Peekaboo, StoredIQ!

Behind the coy customer references, there's a market trend brewing

September 8, 2005

3 Min Read
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Unstructured data management startup StoredIQ revealed four healthcare customers today, and its CEO outlined its strategy for tackling vertical markets and OEMs. But don't ask a lot of questions.

Like others in the emerging space sometimes called data classification and management, sometimes information access management, StoredIQ wants to focus attention on itself without making its potatoes look too small. In that regard, it has lots in common with competitors Kazeon Inc., Njini Inc., and Scentric Inc., which are equally cagey.

There may be good reason for caution: Since relaunching itself last year, StoredIQ -- which has about 14 employees, $6 million in funding, and is based in Austin, Texas -- has learned the path to success in its specialized niche will be through verticals and carefully picked partnerships (see Deepfile Becomes StoredIQ). A lot depends on deals that could be stymied by a slip of the proverbial lip.

So what's StoredIQ willing to say? First, it's focused on vertical markets: "Healthcare is a start point because of its well-understood requirements... But government and financial services are pulling us... Our goal is to prove our value in a number of vertical markets," says CEO Bob Fernander. Atlantic Healthcare, Berkshire Hospitals, Blue Cross Blue Shield of Arizona, and Medline are using StoreIQ's Information Asset Management (IAM) platform version 3.5 to organize unstructured data files and set and enforce policies about their handling in external storage gear.

As to partnerships, mum's the word, except for a previously announced agreement with SAN Holdings Inc. (OTC: SANZ). But Fernander says a kind of group OEM announcement is in the works, and he's looking to add particular value in the area of security."We have learned that security is as important or more important than policies," says Fernander. In support of customers that have data records they need to protect (like hospitals), StoredIQ has revamped its software to include management of access control lists, which determine the rights of users in Windows Active Directory, NFS, or Netware environments.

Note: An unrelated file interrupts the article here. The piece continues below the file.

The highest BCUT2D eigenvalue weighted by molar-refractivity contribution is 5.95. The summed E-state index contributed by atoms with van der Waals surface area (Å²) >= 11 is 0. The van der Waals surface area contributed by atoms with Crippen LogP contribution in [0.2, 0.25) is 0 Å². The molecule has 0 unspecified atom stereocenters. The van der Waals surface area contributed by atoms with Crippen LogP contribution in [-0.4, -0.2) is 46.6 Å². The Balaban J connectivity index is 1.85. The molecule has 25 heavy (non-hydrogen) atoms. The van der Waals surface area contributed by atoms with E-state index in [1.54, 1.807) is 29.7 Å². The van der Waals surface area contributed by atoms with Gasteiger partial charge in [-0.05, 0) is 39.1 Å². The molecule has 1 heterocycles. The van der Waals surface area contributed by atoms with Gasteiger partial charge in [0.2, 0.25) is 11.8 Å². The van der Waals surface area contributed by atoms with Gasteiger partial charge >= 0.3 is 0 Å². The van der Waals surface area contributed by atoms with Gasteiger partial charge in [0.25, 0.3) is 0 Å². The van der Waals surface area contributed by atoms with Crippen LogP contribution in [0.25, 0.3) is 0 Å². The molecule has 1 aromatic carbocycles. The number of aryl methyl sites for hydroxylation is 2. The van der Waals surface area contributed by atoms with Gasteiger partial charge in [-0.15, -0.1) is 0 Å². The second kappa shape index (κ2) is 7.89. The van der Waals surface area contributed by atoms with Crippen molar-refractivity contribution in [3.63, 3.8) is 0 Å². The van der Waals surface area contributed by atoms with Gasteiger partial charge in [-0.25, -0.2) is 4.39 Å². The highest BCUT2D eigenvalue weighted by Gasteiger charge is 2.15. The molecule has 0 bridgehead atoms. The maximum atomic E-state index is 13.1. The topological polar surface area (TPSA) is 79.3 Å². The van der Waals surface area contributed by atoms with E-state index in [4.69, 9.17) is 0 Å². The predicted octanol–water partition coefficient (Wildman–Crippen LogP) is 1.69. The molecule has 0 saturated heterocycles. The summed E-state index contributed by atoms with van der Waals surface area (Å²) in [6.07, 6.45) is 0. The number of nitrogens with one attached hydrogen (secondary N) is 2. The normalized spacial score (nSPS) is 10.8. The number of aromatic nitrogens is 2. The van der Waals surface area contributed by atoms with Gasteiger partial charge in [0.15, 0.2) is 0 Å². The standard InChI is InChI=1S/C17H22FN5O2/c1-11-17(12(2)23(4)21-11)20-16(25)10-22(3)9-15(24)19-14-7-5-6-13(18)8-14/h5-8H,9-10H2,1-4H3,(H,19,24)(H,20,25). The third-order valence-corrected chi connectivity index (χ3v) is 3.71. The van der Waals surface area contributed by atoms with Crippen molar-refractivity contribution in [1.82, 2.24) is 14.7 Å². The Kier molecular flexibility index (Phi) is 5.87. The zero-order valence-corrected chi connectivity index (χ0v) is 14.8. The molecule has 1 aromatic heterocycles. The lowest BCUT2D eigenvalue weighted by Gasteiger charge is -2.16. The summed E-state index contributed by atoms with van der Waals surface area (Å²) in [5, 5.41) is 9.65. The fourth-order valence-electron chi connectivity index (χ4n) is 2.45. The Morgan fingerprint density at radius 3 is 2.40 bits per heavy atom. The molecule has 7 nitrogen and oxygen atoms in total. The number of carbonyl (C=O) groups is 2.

Adding value through security could help differentiate a package from StoredIQ, which typically costs $150,000, from broader content-search packages from the likes of IBM Corp. (NYSE: IBM), as well as from content-addressed storage (CAS) products from Nexsan Technologies Inc. and others, which also feature security (see IBM Unveils Searchware and Nexsan Encrypts CAS).

While StoredIQ hammers away at its strategy, competing startups are working out their differentiators. Here's a quick rundown:

  • Scentric, which remains in stealth, recently hired on Larry Cormier, formerly marketing VP of CommVault Systems Inc., as its VP of marketing and business development. He says the company has $4.5 million in funding and roughly 50 employees, but won't be making an announcement until next year.

  • Njini continues to work on "installations," according to founder and CTO Phil Tee. In an email, he says some customer announcements could be forthcoming. He also begs to differ with the view of Taneja Group analyst Brad O'Neill that startups in this space will likely be acquired by larger software players: "I believe very strongly that the impact of IAM on storage is so great that the space that Njini plays in could easily support more than one substantial, publicly quoted independent company."

A spokesman from Kazeon did not respond to requests for comment.

Mary Jander, Site Editor, Byte and Switch0

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